My recent feature in the GaydarGirls blog and my conversation with the folk there about future content, has made me think about the commodification and market appeal of gay lifestyle….

In a retrospective mood, here is a ‘celebrity cribs’ style feature in DIVA magazine, from 2008. (Photo by Emma Innocenti)

back to mine

 

Are we getting to the point where it’s not only ok to be a lesbian woman, but something marketable, loveable, motivational, aspirational…for the average citizen, male or female? Can lesbian arts, culture, lifestyle and social commentary ever become a major lifestyle export. Is there a uniquely lesbian perspective, i.e what do lesbians have that the non-lesbian doesn’t? Is it a special mixture of genders…a two-spirited approach that blurs the boundary of gender expectations, conventions or limitations? Is it a love and appreciation of women that champions, in a political sense, the achievements, dreams, stories and concerns of women? Is it a precious liberation from male approval? (many non-lesbian women have that – or do they?) Is it having the sensibility of a woman and the brass nuts of a man – or the other way round (do non-lesbians also have that?)

What is an ‘icon’, in the contemporary sense of the word? We all have our heroines and heroes, who may be sports personalities, musicians, spiritual leaders, authors, historical figures. Why do they symbolise so much for us? At what point do they just become an ‘icon’ through repeated exposure on the fabric of popular culture? You know something or someone has become a brand name once they are quoted or referenced as themselves (not as fiction) – in a fictional setting. How about lesbian icons that aren’t gay, (or even female) yet resonate, with their style or energy, for real life lesbians? How far does the media manipulate our tendency to consume and idolise such figures by just inserting someone in the public eye and telling us what they represent?

I always resisted the idea of fame for it’s own sake…but becoming more well known (at a pace that’s realistic) is a goal for anyone who has something to say or share. Especially in these days of direct artist/audience communication. Nowadays, the road to fame can be a gradual, self-governed curve, rather than an industrial process that catapults musicians into the spotlight, usually way too young, chews them to pieces and spits them out. I was brought up to believe that ‘fame’ was something that would ultimately limit, not enhance freedom. However much I may have envied the child stars of the 70’s and 80’s – Tatum O’Neal, Jodie Foster, ‘Kids from Fame’ and the Jackson family – I was sensible enough to know that I wouldn’t want that exposure or pressure. Yet.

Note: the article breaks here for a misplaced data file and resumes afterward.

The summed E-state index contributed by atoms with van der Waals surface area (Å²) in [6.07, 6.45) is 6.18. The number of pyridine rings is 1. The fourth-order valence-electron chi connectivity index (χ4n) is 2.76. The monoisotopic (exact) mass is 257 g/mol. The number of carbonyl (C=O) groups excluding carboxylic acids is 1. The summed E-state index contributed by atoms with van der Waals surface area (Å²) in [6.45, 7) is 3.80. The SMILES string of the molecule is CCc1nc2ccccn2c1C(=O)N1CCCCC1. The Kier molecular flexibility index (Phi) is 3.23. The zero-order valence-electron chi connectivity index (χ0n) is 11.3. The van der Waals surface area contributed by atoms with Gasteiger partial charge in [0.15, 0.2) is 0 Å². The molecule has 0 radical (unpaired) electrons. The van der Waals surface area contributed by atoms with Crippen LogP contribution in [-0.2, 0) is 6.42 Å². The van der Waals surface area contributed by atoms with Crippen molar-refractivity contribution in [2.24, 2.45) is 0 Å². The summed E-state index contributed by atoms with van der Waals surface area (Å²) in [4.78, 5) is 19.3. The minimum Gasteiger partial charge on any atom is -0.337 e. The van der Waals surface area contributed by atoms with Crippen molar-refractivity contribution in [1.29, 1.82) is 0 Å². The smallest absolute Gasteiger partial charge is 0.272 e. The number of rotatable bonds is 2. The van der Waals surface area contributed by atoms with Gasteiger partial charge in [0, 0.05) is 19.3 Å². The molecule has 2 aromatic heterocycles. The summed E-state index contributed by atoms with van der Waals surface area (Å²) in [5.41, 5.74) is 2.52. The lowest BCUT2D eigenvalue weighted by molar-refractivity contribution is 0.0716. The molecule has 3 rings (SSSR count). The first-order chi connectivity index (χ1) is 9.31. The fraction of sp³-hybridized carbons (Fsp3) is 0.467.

These days, I’m very much enjoying the steady rise…I quite like the thought of being a lesbian Icon. I wouldn’t mind at all kids looking at me and thinking, ‘hey it’s obviously cool to be gay’. It is cool. Even on a bad day, it’s cool. And on a good day – well I’m not surprised it’s still illegal in so many places. It’s that good. It’s that powerful. One day, lesbian sexuality won’t be seen as something shameful, weird, laughable, unnatural, dangerous, threatening, unlawful, punishable by death or excommunication, or even remotely remarkable. And that too, will be cool with me.


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